- Donnie Berkholz <dberkholz>
- Familiarity with Amazon AWS
- Familiarity with virtualization, ideally VirtualBox
Log collector/analyzer for tinderbox build logs
Flameeyes's tinderbox has been using a custom, spit-and-chewingum log collector and analyzer written in Ruby for a while. A replacement is dearly needed.
The ideal software would be a daemon service that receives build logs from Portage, both for storage in full and for metadata extraction (package name, maintainers, type of failure if any, emerge --info output, ...), and then provide a (password-protected) web interface that allows to read the failing logs, and open bugs at Gentoo's Bugzilla.
Bonus points for:
- being completely standalone (current setup depends on Amazon's S3);
- attaching logs instead of just linking them (size limits could make it hard to achieve);
- searching for the list of already open bugs for the failing package;
- proper integration with Portage so that no extra software is required on the tinderbox side to push the logs;
- standard, HTTP-based protocol between the tinderbox and the collector, which can be proxied through Squid;
- being written in Python to reduce the language fragmentation (current setup is written in Shell and Ruby).
Further information on Flameeyes's Weblog.
Gentoo uses categories now. A package can only be in a single category, which is very limiting because generally things don't fit perfectly into one place without other possibilities. Tags could make it a lot easier to find packages they're looking for by doing Boolean searches like: kde AND mail. This project would add support for tags to Portage and would allow for backwards compatibility of categories as tags.
- Rafael Martins - Not sure if will mentor this idea, but feel free to contact.
This is a continuation of a project from a previous year. The aim is to complete the creation of a stable api for consumer app use. The api will be fully capable of performing merges, unmerges, getting dependency graphs, etc.. An additional task is to provide a c interface lib that connects to the python api functions and classes. This allows further use of the api for c, c++ based applications and portage frontends.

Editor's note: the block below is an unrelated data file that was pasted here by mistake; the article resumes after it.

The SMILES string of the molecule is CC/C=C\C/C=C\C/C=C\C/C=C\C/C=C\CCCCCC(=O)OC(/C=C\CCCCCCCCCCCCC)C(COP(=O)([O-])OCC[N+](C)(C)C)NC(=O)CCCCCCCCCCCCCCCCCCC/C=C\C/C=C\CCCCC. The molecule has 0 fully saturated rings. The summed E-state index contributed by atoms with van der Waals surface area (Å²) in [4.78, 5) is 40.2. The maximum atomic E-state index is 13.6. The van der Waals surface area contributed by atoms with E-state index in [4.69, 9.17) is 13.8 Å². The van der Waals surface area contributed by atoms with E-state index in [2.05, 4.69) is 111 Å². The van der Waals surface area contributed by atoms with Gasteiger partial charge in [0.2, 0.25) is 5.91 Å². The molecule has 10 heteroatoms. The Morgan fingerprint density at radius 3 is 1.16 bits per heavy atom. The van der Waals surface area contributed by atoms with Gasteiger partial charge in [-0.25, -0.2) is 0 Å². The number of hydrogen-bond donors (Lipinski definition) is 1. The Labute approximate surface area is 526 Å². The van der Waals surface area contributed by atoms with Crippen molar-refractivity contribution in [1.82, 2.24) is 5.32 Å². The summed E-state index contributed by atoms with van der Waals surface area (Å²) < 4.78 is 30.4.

The idea behind this potential GSoC project is to come up with a remote service (no webpages!) to estimate/calculate what the path of upgrade would be for an old Gentoo installation. It is a known fact that once a Gentoo system is old enough, it can be problematic (or really difficult) to get it running on newer @system packages and profiles. This project is made of various parts, such as an DSL for encoding the upgrade path (result of the calculation), coding the actual remote service, coding the algorithms for the estimation of the upgrade path, etc.
- Jesus Rivero <neurogeek>
- Familiarity with DSLs
- The implementation language can be discussed.
- Understanding of the portage tree
Currently, bugs are usually bound to packages through naming the relevant package in Summary. Although this works, it is quite limited. It is unsuitable for obtaining the package in an automated way or adding long lists of relevant packages in a searchable manner.
The idea is to write a Bugzilla extension which would allow bindings bugs with actual package lists. Potential uses include:
- providing auto-completion for package names,
- ability to list multiple packages without polluting the summary field,
- ability to clearly obtain all bugs relevant to a package of choice,
- providing an easy way to assign bug to the package maintainers.
Additionally, a database for package metadata cache would need to be designed, and a post-sync hook would need to be written to update it.
- Michał Górny <mgorny>
- Basic ebuild knowledge
In the past year, what was the classical network system on Gentoo, known as oldnet, has been split to an independent package for improving maintenance, and is now known as netifrc.
netifrc provides a lot of advanced networking functionality (VLANs, bridging, bonding, pppoe, ipv6, ADSL, CCW and more), but is still dependant on OpenRC. It would be nice for netifrc to remain a viable contender against other advanced network configuration systems, such as netctl.
For this project, you would implement a compatibility layer for netifrc usage of OpenRC functionality (this is started already as function.sh for systemd users in Gentoo), as well as provide systemd services to run each net.$IFACE service, via symlinks, similar to the existing net.lo to net.iface symlinks. This project would also encourage usage of netifrc OUTSIDE of Gentoo, so while any applicant should be prepared to start with netifrc on Gentoo, testing on a non-Gentoo distribution towards the end of the project should be included in any project proposal.
- Robin H Johnson <robbat2>
- Advanced Bash shell scripting
- C/C++ (minimal)
- Lots of Enthusiasm
OpenRC is the default init system in Gentoo and a viable alternative for various operating system and distribution.
The project aims to make OpenRC an even more compelling and easy to deploy init system.
- Better integrations with non-sysvinit systems such as busybox init and runit.
- Provide migration/importers to compatible init scripts (e.g. systemd units)
- Better integration with network management programs (e.g. connman)